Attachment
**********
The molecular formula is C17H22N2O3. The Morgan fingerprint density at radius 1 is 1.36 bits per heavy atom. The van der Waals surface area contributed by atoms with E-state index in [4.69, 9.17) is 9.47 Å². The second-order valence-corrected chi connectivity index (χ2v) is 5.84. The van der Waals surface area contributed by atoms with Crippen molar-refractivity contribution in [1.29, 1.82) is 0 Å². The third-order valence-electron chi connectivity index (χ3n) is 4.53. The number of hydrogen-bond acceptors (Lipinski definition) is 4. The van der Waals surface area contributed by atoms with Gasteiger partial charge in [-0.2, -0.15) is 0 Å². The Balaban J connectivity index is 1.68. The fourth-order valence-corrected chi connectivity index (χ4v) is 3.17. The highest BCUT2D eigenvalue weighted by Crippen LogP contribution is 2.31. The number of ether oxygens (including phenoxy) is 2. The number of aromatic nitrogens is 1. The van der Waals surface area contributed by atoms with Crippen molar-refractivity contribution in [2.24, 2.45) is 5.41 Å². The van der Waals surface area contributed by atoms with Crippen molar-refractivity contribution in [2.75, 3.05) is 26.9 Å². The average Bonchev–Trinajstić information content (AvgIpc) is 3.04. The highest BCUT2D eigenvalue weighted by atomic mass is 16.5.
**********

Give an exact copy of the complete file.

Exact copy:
The molecular formula is C17H22N2O3. The Morgan fingerprint density at radius 1 is 1.36 bits per heavy atom. The van der Waals surface area contributed by atoms with E-state index in [4.69, 9.17) is 9.47 Å². The second-order valence-corrected chi connectivity index (χ2v) is 5.84. The van der Waals surface area contributed by atoms with Crippen molar-refractivity contribution in [1.29, 1.82) is 0 Å². The third-order valence-electron chi connectivity index (χ3n) is 4.53. The number of hydrogen-bond acceptors (Lipinski definition) is 4. The van der Waals surface area contributed by atoms with Gasteiger partial charge in [-0.2, -0.15) is 0 Å². The Balaban J connectivity index is 1.68. The fourth-order valence-corrected chi connectivity index (χ4v) is 3.17. The highest BCUT2D eigenvalue weighted by Crippen LogP contribution is 2.31. The number of ether oxygens (including phenoxy) is 2. The number of aromatic nitrogens is 1. The van der Waals surface area contributed by atoms with Crippen molar-refractivity contribution in [2.24, 2.45) is 5.41 Å². The van der Waals surface area contributed by atoms with Crippen molar-refractivity contribution in [2.75, 3.05) is 26.9 Å². The average Bonchev–Trinajstić information content (AvgIpc) is 3.04. The highest BCUT2D eigenvalue weighted by atomic mass is 16.5.